Daniel R. Shulman

Dan Shulman has been chief counsel in antitrust litigation involving major industries in a variety of cases since 1970 ranging from data storage, media, food, oil and gasoline, airlines, consumer electronics, medical electronics, health care, thoroughbred horses, and many other areas. Dan has also been counsel in trademark and patent infringement actions, and has an active pro bono civil rights practice. He continues to author and lecture extensively. Dan has been the chair of the Sedona Conference antitrust law program every year since its inception in 1998.

Vertical Media Mergers Are a Serious Threat to Freedom of Speech

Antitrust regulators should stop mergers where a firm owning the means of transmission acquires a provider of content. The people that own the pipes...

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Capitalism Does Not Require a Tradeoff Between Planet and Profit

Critics of capitalism claim that the economic system incorrigibly encourages the exploitation of the planet and is thus incompatible with efforts to...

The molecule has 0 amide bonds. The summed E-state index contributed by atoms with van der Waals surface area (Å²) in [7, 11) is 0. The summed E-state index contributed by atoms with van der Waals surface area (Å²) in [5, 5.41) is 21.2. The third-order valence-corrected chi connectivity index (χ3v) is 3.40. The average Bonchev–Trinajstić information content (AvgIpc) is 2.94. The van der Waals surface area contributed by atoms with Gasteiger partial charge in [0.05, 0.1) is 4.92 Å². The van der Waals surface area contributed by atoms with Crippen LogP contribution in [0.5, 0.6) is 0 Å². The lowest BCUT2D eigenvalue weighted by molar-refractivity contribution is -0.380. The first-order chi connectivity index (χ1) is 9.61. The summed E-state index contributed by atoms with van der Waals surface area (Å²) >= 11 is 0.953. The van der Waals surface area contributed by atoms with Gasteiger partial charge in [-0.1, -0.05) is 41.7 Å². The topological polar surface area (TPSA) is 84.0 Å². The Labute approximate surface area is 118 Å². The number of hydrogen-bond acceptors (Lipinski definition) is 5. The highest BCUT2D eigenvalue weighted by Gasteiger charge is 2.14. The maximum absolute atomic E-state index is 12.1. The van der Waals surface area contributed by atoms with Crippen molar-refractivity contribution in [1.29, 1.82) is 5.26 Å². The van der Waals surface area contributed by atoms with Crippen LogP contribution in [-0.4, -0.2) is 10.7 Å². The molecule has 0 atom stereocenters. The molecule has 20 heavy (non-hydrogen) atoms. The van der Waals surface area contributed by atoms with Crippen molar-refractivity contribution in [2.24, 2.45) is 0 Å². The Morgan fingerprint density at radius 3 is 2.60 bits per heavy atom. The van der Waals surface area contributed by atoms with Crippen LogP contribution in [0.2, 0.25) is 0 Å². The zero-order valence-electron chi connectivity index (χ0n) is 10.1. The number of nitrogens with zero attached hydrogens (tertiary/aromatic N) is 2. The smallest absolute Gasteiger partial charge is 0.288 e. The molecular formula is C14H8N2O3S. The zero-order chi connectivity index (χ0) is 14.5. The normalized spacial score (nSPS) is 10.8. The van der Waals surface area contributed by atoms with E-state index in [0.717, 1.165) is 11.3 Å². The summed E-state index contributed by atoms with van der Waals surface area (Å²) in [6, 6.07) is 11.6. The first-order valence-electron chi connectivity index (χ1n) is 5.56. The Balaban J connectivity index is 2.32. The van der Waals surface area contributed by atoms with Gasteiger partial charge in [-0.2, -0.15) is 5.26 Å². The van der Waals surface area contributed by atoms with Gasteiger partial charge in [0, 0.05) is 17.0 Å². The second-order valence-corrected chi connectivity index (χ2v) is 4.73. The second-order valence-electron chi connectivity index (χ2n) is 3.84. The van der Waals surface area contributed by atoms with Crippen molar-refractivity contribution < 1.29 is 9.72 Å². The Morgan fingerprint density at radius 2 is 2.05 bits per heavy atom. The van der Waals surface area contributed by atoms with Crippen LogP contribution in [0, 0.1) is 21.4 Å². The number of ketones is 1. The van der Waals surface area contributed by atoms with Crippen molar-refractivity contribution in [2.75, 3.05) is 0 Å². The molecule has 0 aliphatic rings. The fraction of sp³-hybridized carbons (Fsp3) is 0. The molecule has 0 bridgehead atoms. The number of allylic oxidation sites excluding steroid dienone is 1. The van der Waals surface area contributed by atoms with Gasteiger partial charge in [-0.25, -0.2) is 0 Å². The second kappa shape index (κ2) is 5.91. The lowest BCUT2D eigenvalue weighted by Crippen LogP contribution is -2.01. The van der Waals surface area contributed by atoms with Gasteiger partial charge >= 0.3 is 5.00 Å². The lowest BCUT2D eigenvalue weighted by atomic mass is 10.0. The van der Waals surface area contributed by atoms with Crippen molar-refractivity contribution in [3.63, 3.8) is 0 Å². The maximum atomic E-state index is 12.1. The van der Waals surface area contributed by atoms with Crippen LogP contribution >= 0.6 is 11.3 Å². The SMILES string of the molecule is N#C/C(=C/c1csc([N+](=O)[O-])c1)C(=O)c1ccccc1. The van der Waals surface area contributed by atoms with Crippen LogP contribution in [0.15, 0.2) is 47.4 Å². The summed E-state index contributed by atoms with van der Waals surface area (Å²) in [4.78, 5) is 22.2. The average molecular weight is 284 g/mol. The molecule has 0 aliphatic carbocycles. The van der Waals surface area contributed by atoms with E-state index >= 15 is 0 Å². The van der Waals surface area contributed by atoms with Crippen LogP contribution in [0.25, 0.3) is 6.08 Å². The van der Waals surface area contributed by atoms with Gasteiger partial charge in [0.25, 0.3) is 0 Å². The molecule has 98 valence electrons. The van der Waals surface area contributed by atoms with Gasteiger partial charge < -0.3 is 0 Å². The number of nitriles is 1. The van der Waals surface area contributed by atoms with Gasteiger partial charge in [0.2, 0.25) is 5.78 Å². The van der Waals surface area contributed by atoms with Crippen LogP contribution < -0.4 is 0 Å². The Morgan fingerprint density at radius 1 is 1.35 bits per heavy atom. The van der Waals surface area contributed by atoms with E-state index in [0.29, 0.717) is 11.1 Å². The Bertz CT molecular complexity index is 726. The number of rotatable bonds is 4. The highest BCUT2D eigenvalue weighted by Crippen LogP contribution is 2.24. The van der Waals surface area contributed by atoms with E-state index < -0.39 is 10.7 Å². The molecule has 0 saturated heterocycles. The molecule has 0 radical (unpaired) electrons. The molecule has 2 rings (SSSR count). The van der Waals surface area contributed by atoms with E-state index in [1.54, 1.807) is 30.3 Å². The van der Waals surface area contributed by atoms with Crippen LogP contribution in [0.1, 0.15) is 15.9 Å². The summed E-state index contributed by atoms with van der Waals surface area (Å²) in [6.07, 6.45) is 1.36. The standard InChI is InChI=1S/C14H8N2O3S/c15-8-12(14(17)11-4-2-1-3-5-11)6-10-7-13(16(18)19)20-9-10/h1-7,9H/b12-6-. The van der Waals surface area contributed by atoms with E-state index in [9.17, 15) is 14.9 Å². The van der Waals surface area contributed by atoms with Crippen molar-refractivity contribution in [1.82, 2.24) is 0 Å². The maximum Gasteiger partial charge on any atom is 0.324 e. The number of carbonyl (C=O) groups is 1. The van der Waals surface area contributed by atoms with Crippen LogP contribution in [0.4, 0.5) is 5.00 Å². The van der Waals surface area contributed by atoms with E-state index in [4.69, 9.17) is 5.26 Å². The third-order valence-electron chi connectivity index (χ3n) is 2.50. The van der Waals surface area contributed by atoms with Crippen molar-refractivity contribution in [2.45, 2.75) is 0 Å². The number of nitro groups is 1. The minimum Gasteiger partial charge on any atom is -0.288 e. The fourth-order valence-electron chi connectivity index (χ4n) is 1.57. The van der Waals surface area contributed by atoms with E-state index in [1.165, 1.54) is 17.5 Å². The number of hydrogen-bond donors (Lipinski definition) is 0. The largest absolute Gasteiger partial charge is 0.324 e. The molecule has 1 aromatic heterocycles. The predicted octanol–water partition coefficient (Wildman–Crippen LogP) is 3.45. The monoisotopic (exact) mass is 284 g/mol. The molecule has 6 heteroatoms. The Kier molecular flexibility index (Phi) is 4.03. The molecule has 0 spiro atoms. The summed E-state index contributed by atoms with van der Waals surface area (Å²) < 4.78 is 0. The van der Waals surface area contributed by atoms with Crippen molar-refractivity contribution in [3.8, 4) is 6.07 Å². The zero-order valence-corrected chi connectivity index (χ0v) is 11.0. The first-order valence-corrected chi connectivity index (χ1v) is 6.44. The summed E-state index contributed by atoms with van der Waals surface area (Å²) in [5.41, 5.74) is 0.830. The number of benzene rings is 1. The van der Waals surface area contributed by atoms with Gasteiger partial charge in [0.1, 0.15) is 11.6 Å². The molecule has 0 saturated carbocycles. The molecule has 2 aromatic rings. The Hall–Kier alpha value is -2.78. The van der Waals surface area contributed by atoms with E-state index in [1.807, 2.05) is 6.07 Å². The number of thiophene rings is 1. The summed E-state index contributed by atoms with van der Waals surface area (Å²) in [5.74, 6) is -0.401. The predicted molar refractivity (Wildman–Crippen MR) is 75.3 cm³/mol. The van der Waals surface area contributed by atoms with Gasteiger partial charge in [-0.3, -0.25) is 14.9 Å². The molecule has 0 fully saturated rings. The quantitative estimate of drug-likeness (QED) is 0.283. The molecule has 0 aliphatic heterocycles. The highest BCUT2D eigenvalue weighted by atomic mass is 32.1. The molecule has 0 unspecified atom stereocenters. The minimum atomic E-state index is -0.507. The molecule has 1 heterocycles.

Academic Bias Under the Microscope

That scholarship often reflects conscious and unconscious biases has long been an open secret in academia. On April 22, Professors Christian Leuz,...

Corporations Are Not “We the People”

The Citizens United ruling contradicts the Founders, decades of Supreme Court precedent and the will of the American people.

Too Many Economists Are Using a Flawed Theory To Defend Dominant Platforms’ Self-Preferencing Practices

Congress is currently considering two major bills that would regulate “self-preferencing” and related conduct by dominant digital platforms. Criticism of these bills...

Unfair Methods of Competition

The FTC’s new policy on unfair methods of competition is an assertion of the original purpose of the agency, allowing it to...

Event Notes: Whose Business is Health?

On Oct.14, the Hopkins Business of Health Initiative hosted a panel discussing if and how companies should consider the health implications of...

Why Disruptive Innovation Has Declined Since 2000

Traditional accounts of the growing power of large firms implicate antitrust or political corruption. But in a recent book, economist James Bessen...